The world's largest supplier of telecommunications gear has shipped more smartphones than it ever has, announcing Sunday that its 2018 shipments exceeded 200 million devices, despite a Trump administration crackdown and increasing scrutiny from other national governments.
Huawei, China's largest privately held company and the world's second biggest smartphone maker, said its phone shipments increased more than 30 per cent from last year.
"In the global smartphone market, Huawei has gone from being dismissed as a statistical 'other' to ranking among the Top 3 players in the world," Huawei said in a statement, according to CNET.
Earlier this year, Huawei topped Apple in the number of smartphone units shipped, and ranks behind only one other company, Samsung.
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Huawei did not immediately respond to a request for comment.
The announcement of record-setting phone sales arrives amid increasing tensions between the company and the US government and its allies. Huawei's chief financial officer, Meng Wanzhou, was arrested in Canada this month at the request of the US government for allegedly committing fraud to evade sanctions on Iran. Beijing has pushed for her release and suggested that her arrest was part of a US effort to gain an advantage in its ongoing trade battles with China.
Several US allies have followed the Trump administration in largely barring the use of Huawei devices. They cite a risk that the company's technology could be used to inform Chinese intelligence officers aiming to spy on or disrupt foreign governments, military agencies and corporations.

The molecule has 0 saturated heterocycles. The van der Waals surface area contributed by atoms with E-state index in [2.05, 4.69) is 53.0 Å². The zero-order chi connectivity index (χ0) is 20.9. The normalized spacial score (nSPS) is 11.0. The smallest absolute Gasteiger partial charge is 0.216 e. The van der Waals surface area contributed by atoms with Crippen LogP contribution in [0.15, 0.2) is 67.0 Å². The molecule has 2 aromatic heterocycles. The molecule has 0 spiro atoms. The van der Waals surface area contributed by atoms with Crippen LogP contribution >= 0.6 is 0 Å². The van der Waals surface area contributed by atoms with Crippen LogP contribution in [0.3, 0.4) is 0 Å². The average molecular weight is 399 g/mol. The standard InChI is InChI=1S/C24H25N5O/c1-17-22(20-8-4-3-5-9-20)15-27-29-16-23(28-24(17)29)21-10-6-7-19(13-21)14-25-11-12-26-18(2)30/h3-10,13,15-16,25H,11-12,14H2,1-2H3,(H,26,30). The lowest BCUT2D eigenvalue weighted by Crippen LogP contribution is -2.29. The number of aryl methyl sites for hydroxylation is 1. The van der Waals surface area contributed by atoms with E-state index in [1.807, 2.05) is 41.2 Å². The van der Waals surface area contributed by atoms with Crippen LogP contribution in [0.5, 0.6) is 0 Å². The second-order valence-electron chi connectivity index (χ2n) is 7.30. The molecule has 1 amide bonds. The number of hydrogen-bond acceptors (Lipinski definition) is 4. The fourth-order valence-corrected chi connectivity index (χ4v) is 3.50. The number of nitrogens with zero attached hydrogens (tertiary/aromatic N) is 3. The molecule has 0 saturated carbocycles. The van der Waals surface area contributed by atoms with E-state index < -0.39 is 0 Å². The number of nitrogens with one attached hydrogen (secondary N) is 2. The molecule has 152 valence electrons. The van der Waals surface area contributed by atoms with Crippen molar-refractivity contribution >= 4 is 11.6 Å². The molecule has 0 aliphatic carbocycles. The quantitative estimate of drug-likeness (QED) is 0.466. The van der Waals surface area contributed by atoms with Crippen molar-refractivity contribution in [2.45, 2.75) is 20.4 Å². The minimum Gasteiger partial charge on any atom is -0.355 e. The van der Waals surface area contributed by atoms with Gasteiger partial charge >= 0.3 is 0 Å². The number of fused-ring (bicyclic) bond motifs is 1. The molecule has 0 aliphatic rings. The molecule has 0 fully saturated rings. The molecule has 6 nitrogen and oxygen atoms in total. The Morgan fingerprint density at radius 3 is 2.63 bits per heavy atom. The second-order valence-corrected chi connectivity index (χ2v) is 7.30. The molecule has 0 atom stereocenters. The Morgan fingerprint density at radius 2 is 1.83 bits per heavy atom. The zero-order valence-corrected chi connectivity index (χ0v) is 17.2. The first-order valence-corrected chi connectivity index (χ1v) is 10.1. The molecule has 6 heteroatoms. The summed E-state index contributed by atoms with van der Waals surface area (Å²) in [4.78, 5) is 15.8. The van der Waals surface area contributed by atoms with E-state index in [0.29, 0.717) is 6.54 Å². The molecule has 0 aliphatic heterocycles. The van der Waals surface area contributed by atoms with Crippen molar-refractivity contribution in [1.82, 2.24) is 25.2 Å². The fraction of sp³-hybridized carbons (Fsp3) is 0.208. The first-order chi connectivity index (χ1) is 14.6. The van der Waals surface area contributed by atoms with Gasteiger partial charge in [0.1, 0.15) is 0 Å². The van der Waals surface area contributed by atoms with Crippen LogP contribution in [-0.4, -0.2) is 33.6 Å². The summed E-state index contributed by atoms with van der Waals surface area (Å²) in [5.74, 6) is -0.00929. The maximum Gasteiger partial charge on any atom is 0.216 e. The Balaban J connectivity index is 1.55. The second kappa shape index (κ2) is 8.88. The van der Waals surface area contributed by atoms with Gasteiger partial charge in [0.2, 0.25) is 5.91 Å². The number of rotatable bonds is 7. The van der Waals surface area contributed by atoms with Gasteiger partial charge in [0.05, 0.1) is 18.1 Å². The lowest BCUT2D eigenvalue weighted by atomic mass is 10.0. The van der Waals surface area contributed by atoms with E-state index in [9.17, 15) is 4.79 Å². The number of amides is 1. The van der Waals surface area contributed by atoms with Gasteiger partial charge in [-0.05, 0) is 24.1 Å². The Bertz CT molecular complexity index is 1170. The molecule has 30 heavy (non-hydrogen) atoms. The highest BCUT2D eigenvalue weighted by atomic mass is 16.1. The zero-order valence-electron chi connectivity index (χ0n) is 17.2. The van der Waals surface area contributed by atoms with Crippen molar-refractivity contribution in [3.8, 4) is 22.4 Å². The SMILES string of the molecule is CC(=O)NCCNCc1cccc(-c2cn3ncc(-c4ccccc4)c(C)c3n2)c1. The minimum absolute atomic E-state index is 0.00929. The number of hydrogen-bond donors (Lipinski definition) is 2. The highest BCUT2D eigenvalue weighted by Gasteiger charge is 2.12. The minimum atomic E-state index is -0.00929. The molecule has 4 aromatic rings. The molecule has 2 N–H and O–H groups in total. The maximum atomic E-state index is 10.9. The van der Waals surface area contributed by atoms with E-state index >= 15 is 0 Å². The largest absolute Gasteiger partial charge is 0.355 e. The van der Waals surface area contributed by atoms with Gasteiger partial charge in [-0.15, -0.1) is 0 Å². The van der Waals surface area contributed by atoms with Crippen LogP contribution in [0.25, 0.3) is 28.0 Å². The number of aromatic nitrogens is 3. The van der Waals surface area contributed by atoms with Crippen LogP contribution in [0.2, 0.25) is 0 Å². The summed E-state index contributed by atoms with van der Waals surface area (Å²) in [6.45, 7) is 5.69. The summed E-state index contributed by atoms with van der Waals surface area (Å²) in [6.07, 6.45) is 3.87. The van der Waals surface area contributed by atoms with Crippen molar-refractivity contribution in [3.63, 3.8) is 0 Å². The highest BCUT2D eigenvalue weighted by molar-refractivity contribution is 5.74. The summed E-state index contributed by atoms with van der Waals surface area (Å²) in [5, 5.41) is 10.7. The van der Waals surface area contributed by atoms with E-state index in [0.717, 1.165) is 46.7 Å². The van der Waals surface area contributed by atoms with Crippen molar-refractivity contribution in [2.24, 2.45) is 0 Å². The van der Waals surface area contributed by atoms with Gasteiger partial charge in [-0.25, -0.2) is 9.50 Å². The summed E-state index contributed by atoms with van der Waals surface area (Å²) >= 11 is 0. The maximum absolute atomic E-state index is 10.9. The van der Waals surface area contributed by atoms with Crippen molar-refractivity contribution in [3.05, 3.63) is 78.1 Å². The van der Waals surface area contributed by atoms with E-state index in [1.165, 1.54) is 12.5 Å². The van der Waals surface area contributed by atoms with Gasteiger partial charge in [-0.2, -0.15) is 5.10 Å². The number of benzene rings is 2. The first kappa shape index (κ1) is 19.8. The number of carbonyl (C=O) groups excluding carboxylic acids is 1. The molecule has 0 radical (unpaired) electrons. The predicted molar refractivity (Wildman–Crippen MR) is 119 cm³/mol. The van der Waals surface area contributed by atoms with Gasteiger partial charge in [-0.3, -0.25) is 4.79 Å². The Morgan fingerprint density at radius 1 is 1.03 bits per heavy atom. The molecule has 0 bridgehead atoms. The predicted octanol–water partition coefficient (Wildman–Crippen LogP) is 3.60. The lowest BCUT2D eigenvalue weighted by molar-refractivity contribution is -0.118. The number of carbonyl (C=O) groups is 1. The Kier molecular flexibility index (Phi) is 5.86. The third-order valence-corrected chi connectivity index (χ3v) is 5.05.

Australia, Britain and New Zealand have joined the US in blocking Huawei from their next-generation 5G mobile network. And earlier this month, Japan effectively banned Huawei and another Chinese tech provider, ZTE, from government contracts to prevent potential leaks of sensitive data. Huawei and the Chinese government have cast the blacklisting as politically motivated and denied wrongdoing.
Huawei has posted significant growth even as several governments have moved against it. The company said its record-breaking shipments were largely fueled by the demand for its P20, Honor 10 and Mate 20 smartphones.
According to November data released by the research firm IDC, Huawei clams more than 14 per cent of the global smartphone market, behind Samsung's 20 percent, which is sliding. The company's head of consumer business has said it's possible Huawei becomes the world's top smartphone maker by the end of next year, pointing to strong growth in Europe and China.